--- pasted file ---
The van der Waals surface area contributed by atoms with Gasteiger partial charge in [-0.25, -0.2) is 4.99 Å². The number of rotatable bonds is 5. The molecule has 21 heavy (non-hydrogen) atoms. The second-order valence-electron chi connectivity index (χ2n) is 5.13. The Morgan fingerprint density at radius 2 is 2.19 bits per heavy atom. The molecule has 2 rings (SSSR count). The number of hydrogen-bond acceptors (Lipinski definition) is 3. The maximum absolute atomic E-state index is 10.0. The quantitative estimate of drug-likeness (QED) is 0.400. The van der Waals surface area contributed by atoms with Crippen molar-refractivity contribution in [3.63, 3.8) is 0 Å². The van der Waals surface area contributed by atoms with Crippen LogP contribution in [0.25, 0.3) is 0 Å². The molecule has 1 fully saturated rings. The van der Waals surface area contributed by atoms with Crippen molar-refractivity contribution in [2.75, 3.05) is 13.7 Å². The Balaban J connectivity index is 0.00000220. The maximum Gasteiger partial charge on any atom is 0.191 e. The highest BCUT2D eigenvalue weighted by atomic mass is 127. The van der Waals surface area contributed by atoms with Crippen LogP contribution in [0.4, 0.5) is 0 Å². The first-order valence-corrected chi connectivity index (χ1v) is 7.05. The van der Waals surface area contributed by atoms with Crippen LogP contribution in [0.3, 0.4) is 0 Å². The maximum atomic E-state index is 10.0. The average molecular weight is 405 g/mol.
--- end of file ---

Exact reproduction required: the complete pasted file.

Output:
The van der Waals surface area contributed by atoms with Gasteiger partial charge in [-0.25, -0.2) is 4.99 Å². The number of rotatable bonds is 5. The molecule has 21 heavy (non-hydrogen) atoms. The second-order valence-electron chi connectivity index (χ2n) is 5.13. The Morgan fingerprint density at radius 2 is 2.19 bits per heavy atom. The molecule has 2 rings (SSSR count). The number of hydrogen-bond acceptors (Lipinski definition) is 3. The maximum absolute atomic E-state index is 10.0. The quantitative estimate of drug-likeness (QED) is 0.400. The van der Waals surface area contributed by atoms with Crippen molar-refractivity contribution in [3.63, 3.8) is 0 Å². The van der Waals surface area contributed by atoms with Crippen LogP contribution in [0.25, 0.3) is 0 Å². The molecule has 1 fully saturated rings. The van der Waals surface area contributed by atoms with Crippen molar-refractivity contribution in [2.75, 3.05) is 13.7 Å². The Balaban J connectivity index is 0.00000220. The maximum Gasteiger partial charge on any atom is 0.191 e. The highest BCUT2D eigenvalue weighted by atomic mass is 127. The van der Waals surface area contributed by atoms with Crippen LogP contribution in [0.4, 0.5) is 0 Å². The first-order valence-corrected chi connectivity index (χ1v) is 7.05. The van der Waals surface area contributed by atoms with Crippen LogP contribution in [0.3, 0.4) is 0 Å². The maximum atomic E-state index is 10.0. The average molecular weight is 405 g/mol.